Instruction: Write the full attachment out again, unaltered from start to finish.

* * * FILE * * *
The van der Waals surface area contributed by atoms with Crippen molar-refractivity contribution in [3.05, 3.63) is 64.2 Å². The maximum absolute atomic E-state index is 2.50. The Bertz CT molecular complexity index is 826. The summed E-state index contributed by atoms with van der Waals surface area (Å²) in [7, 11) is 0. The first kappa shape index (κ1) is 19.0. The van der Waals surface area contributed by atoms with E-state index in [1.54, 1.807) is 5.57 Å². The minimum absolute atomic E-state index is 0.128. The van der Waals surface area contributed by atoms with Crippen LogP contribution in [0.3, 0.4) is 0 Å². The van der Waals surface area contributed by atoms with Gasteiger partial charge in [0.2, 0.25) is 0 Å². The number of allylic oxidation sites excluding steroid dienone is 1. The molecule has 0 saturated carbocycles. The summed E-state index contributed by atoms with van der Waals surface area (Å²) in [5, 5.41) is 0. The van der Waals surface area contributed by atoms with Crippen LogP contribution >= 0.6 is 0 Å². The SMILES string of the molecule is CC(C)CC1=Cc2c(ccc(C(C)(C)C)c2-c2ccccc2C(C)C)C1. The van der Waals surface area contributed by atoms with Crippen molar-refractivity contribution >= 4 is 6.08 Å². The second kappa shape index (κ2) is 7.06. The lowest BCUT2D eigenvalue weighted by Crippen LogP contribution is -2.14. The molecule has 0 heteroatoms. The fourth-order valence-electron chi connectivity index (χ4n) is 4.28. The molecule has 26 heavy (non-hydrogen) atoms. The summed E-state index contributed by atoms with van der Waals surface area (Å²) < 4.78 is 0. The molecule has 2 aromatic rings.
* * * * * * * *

The van der Waals surface area contributed by atoms with Crippen molar-refractivity contribution in [3.05, 3.63) is 64.2 Å². The maximum absolute atomic E-state index is 2.50. The Bertz CT molecular complexity index is 826. The summed E-state index contributed by atoms with van der Waals surface area (Å²) in [7, 11) is 0. The first kappa shape index (κ1) is 19.0. The van der Waals surface area contributed by atoms with E-state index in [1.54, 1.807) is 5.57 Å². The minimum absolute atomic E-state index is 0.128. The van der Waals surface area contributed by atoms with Crippen LogP contribution in [0.3, 0.4) is 0 Å². The van der Waals surface area contributed by atoms with Gasteiger partial charge in [0.2, 0.25) is 0 Å². The number of allylic oxidation sites excluding steroid dienone is 1. The molecule has 0 saturated carbocycles. The summed E-state index contributed by atoms with van der Waals surface area (Å²) in [5, 5.41) is 0. The van der Waals surface area contributed by atoms with Crippen LogP contribution >= 0.6 is 0 Å². The SMILES string of the molecule is CC(C)CC1=Cc2c(ccc(C(C)(C)C)c2-c2ccccc2C(C)C)C1. The van der Waals surface area contributed by atoms with Crippen molar-refractivity contribution >= 4 is 6.08 Å². The second kappa shape index (κ2) is 7.06. The lowest BCUT2D eigenvalue weighted by Crippen LogP contribution is -2.14. The molecule has 0 heteroatoms. The fourth-order valence-electron chi connectivity index (χ4n) is 4.28. The molecule has 26 heavy (non-hydrogen) atoms. The summed E-state index contributed by atoms with van der Waals surface area (Å²) < 4.78 is 0. The molecule has 2 aromatic rings.